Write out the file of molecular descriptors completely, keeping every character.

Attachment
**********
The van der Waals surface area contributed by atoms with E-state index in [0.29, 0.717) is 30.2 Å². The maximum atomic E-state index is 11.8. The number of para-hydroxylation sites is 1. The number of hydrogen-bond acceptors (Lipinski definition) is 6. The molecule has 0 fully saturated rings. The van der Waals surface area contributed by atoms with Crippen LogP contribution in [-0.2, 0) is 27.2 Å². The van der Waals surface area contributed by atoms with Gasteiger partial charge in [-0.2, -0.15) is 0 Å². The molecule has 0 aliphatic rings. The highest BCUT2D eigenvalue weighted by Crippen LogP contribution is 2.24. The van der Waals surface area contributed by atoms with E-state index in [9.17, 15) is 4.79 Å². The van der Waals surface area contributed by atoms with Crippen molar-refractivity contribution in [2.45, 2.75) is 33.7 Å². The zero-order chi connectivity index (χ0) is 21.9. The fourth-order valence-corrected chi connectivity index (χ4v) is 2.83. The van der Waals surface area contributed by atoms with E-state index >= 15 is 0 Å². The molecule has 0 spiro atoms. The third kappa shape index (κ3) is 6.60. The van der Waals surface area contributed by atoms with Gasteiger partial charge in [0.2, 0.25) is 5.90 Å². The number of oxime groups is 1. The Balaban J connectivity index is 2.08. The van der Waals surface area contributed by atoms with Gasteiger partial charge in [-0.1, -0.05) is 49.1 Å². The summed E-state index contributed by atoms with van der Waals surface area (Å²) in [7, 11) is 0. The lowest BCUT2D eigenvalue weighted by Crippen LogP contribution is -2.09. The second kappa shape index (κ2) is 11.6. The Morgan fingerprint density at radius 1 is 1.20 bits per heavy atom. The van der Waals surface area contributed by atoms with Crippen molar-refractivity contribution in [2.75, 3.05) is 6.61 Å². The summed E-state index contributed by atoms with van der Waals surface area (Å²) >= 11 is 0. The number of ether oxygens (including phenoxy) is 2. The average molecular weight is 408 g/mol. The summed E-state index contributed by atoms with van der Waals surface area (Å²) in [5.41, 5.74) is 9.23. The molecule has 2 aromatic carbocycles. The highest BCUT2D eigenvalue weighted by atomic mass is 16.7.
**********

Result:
The van der Waals surface area contributed by atoms with E-state index in [0.29, 0.717) is 30.2 Å². The maximum atomic E-state index is 11.8. The number of para-hydroxylation sites is 1. The number of hydrogen-bond acceptors (Lipinski definition) is 6. The molecule has 0 fully saturated rings. The van der Waals surface area contributed by atoms with Crippen LogP contribution in [-0.2, 0) is 27.2 Å². The van der Waals surface area contributed by atoms with Gasteiger partial charge in [-0.2, -0.15) is 0 Å². The molecule has 0 aliphatic rings. The highest BCUT2D eigenvalue weighted by Crippen LogP contribution is 2.24. The van der Waals surface area contributed by atoms with E-state index in [9.17, 15) is 4.79 Å². The van der Waals surface area contributed by atoms with Crippen molar-refractivity contribution in [2.45, 2.75) is 33.7 Å². The zero-order chi connectivity index (χ0) is 21.9. The fourth-order valence-corrected chi connectivity index (χ4v) is 2.83. The van der Waals surface area contributed by atoms with E-state index >= 15 is 0 Å². The molecule has 0 spiro atoms. The third kappa shape index (κ3) is 6.60. The van der Waals surface area contributed by atoms with Gasteiger partial charge in [0.2, 0.25) is 5.90 Å². The number of oxime groups is 1. The Balaban J connectivity index is 2.08. The van der Waals surface area contributed by atoms with Gasteiger partial charge in [-0.1, -0.05) is 49.1 Å². The summed E-state index contributed by atoms with van der Waals surface area (Å²) in [7, 11) is 0. The lowest BCUT2D eigenvalue weighted by Crippen LogP contribution is -2.09. The second kappa shape index (κ2) is 11.6. The Morgan fingerprint density at radius 1 is 1.20 bits per heavy atom. The van der Waals surface area contributed by atoms with Crippen molar-refractivity contribution in [2.75, 3.05) is 6.61 Å². The summed E-state index contributed by atoms with van der Waals surface area (Å²) >= 11 is 0. The number of ether oxygens (including phenoxy) is 2. The average molecular weight is 408 g/mol. The summed E-state index contributed by atoms with van der Waals surface area (Å²) in [5.41, 5.74) is 9.23. The molecule has 2 aromatic carbocycles. The highest BCUT2D eigenvalue weighted by atomic mass is 16.7.